Known as “Fearless in the Kitchen”, Christine will be sharing her food tips and experience with our audiences on Monday, July 10th at 3PM-4PM and at a special ticketed event on Tuesday, July 11th 6PM-9PM. Tickets to “An Evening with Christine Cushing” are available through Ticketmaster. Stampede gate entry, a glass of wine, an appetizer and a gift of Christine Cushing’s Bold extra virgin olive oil is included.
As the host of Food Network’s Christine Cushing Live, her reality show, and Fearless in the Kitchen, on the Oprah Winfrey Network, Christine has been showing Canada how to cook for 15 years. Her newest show, Confucius Was a Foodie is an exciting doc series on the air on Nat Geo Asia and NTD TV in Canada. As the resident chef on the highest rated talk show in Canada, the Marilyn Denis Show, Christine’s life revolves entirely around food.
Calgary Stampede (CS): You are presenting on the Kitchen Theatre stage Tuesday, July 11th which is Canada 150 day on Stampede Park. Does nationality play an important part in who you are as a chef?
Christine Cushing: Nationality does play a big part in who I am as a chef. As Canadians we have developed a culinary identity that is relatively young and as a result I believe we don’t feel the strong restrictions to techniques or the ‘ way it should’ be of people from countries with a very long food history. The vast array of our local products , that are available to us from coast to coast in combination with this freedom to explore and constantly innovate, makes being a chef in Canada a true blessing.
CS: You have been traveling a lot filming Confucius Was A Foodie – how has this influenced you as a chef?
Christine : Travel has a way of imprinting on you as a chef unlike almost anything else . The new ingredients, smells , techniques and combinations transfer onto you and become part of your DNA. I know I’m getting a bit insane but I feel so profoundly changed by my journeys throughout Asia.
CS: You are known as “Fearless in the Kitchen” – is personality important in the kitchen?
Christine: Absolutely. I wrote that book because I really wanted to show how much you personality affects everything you do. I for example was not a great baker growing up because I realized I wasn’t precise enough. When I trained to learn how to bake it taught more patience and precision in my savoury kitchen as well. I never measure still, unless I am baking. I advise people who measure everything, to try to let it go and see how freeing it feels.
CS: What do you love about your job?
Christine: I love that from the moment I left University and my linguistics studies, I followed my truth: Cooking. I love that every day is different. I love that I never stop learning and I love that after so many years of cooking, shopping, writing recipes, books, TV. When people ask me ‘ do you cook at home?” I say of course… I love it.
CS: Do you have a favourite recipe you would like to share?
Christine: Picking a favourite recipe is always very tough because I cook how I feel and love to cook many different dishes. I do have one that comes to mind that really encapsulates the essence of having cooked most of my life here in Canada .
It’s black cod in crazy water and is a great example of how I don’t stick to the so called rules and love to experiment while keeping the process simple. This fun recipe can be made any day of the week and is a twist on a classic Italian spicy broth called “ Aqua Pazza. Here I am using an unusual combination of red wine and wild mushrooms for fish.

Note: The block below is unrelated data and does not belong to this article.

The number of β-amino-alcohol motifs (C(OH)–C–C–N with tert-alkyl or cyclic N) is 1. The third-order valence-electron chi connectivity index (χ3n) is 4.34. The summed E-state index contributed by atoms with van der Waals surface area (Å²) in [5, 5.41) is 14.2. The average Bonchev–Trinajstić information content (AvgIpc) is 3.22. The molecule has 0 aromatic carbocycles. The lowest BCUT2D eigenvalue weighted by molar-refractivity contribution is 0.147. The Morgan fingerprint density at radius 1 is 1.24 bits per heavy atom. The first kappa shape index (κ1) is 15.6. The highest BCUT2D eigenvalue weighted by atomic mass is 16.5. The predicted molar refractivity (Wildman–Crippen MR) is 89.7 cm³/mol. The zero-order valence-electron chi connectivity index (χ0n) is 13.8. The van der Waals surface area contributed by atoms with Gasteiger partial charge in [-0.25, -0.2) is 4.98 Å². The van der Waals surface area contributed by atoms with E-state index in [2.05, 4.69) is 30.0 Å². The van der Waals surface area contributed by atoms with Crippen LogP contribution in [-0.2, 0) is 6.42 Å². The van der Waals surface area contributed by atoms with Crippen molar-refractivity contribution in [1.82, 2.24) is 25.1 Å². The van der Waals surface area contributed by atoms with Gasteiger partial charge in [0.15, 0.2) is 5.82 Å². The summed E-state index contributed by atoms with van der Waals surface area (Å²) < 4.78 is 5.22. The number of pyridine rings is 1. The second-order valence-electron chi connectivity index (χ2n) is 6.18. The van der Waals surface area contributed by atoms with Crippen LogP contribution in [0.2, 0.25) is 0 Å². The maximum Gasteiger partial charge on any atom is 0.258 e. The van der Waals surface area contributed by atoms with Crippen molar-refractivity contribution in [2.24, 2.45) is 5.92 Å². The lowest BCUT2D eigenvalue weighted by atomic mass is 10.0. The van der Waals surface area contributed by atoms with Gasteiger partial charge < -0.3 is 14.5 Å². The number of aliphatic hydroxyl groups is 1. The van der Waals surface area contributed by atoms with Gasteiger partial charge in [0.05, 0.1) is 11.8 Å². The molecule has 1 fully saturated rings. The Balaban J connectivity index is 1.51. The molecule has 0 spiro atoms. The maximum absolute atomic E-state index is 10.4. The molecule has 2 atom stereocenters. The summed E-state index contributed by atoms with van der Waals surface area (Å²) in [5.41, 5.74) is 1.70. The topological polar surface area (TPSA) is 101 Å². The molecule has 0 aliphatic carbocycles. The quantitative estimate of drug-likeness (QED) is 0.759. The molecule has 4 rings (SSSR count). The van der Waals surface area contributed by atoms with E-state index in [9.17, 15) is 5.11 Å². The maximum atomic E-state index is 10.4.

When I first made the recipe for friends they absolutely loved it but could not tell me what was in it. If black cod is unavailable , you need to substitute a rich fish that can handle the spice and red wine like , salmon, or arctic char; Black cod is however, the ultimate.
Black Cod in Crazy Water
Prep time: 15 min
Cooking time : 20 min
1½ pounds Black cod fillet- sliced into 4 pieces – about2 “ thick (6 oz each)
Salt and cracked black pepper to taste
8 round very thin slices of pancetta
2 sprigs fresh tarragon
1 ½ tbsp. olive oil (22 ml)
2 shallots, sliced
2 cloves garlic, sliced
1 dried chile, crushed or to taste
½ cup dry medium body red wine (125 ml)
1 cup fish stock or clam juice (250 ml)
1 Tbsp. dried porcini mushrooms ( 15 ml) soaked in hot water for 5 min.
1 Tbsp. tomato paste (15 ml)
Extra virgin olive oil for drizzling
Sprig tarragon for garnish
Preheat oven to 350 D convection or 375 still
Leave skin on cod and season flesh side . Lay on plate , skin side down. Top each with half a sprig of tarragon , broken up. Cover with 2 rounds of pancetta , overlapping slightly to cover exposed side of fish. Repeat with remaining pieces.
In a large deep skillet, heat 1 ½ tbsp. olive oil on medium high. Sear the side covered in pancetta for about 4 minutes , until golden. Transfer fish to a parchment lined medium baking dish, skin side down. Finish baking in oven at 350 D for about 12-14 minutes until firm and cooked through.
Drain excess fat from skillet, if desired, and return pan to medium high heat. Sauté shallots for 2 minutes or until soft. Add the garlic and chile . Reduce heat to medium and continue to sauté until garlic is just golden. Deglaze with red wine and stock or clam juice. Stir and add the drained porcini mushrooms and tomato paste. Simmer uncovered for 8-10 minutes , while fish is baking and sauce is reduced by half.
Serve fish into shallow bowls. Pour sauce over each dividing equally. Drizzle with extra virgin olive oil and chopped fresh tarragon.
Makes 4 servings